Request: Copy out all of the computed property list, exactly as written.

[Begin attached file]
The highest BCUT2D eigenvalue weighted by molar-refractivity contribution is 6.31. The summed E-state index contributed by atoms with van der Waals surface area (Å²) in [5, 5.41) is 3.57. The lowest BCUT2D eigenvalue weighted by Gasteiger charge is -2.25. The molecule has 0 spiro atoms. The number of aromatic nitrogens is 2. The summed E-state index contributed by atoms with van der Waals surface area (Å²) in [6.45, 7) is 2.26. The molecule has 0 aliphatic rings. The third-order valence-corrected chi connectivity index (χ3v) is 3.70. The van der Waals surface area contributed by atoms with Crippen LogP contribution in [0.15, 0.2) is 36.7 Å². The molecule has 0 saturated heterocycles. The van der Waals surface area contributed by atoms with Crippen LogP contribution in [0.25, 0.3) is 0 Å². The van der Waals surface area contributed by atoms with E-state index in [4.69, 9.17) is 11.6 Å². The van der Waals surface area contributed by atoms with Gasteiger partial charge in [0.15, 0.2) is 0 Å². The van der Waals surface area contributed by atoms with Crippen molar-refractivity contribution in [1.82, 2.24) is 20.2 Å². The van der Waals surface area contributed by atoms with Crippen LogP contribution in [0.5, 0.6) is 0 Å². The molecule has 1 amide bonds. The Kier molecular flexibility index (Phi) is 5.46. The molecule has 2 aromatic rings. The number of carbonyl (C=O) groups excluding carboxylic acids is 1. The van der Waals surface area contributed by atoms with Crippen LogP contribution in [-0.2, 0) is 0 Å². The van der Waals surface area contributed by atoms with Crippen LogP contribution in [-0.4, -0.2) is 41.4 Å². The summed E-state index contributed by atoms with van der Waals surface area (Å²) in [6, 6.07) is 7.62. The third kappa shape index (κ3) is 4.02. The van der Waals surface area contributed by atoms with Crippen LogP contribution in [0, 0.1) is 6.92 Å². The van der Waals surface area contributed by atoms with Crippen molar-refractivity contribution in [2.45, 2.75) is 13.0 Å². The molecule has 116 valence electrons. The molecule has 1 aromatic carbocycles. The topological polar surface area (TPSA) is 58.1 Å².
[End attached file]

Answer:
The highest BCUT2D eigenvalue weighted by molar-refractivity contribution is 6.31. The summed E-state index contributed by atoms with van der Waals surface area (Å²) in [5, 5.41) is 3.57. The lowest BCUT2D eigenvalue weighted by Gasteiger charge is -2.25. The molecule has 0 spiro atoms. The number of aromatic nitrogens is 2. The summed E-state index contributed by atoms with van der Waals surface area (Å²) in [6.45, 7) is 2.26. The molecule has 0 aliphatic rings. The third-order valence-corrected chi connectivity index (χ3v) is 3.70. The van der Waals surface area contributed by atoms with Crippen LogP contribution in [0.15, 0.2) is 36.7 Å². The molecule has 0 saturated heterocycles. The van der Waals surface area contributed by atoms with Crippen LogP contribution in [0.25, 0.3) is 0 Å². The van der Waals surface area contributed by atoms with E-state index in [4.69, 9.17) is 11.6 Å². The van der Waals surface area contributed by atoms with Gasteiger partial charge in [0.15, 0.2) is 0 Å². The van der Waals surface area contributed by atoms with Crippen molar-refractivity contribution in [1.82, 2.24) is 20.2 Å². The van der Waals surface area contributed by atoms with Crippen LogP contribution in [0.5, 0.6) is 0 Å². The molecule has 1 amide bonds. The Kier molecular flexibility index (Phi) is 5.46. The molecule has 2 aromatic rings. The number of carbonyl (C=O) groups excluding carboxylic acids is 1. The van der Waals surface area contributed by atoms with Crippen LogP contribution in [-0.2, 0) is 0 Å². The van der Waals surface area contributed by atoms with Crippen LogP contribution in [-0.4, -0.2) is 41.4 Å². The summed E-state index contributed by atoms with van der Waals surface area (Å²) in [6, 6.07) is 7.62. The third kappa shape index (κ3) is 4.02. The van der Waals surface area contributed by atoms with Crippen LogP contribution in [0, 0.1) is 6.92 Å². The van der Waals surface area contributed by atoms with Crippen molar-refractivity contribution in [2.45, 2.75) is 13.0 Å². The molecule has 116 valence electrons. The molecule has 1 aromatic carbocycles. The topological polar surface area (TPSA) is 58.1 Å².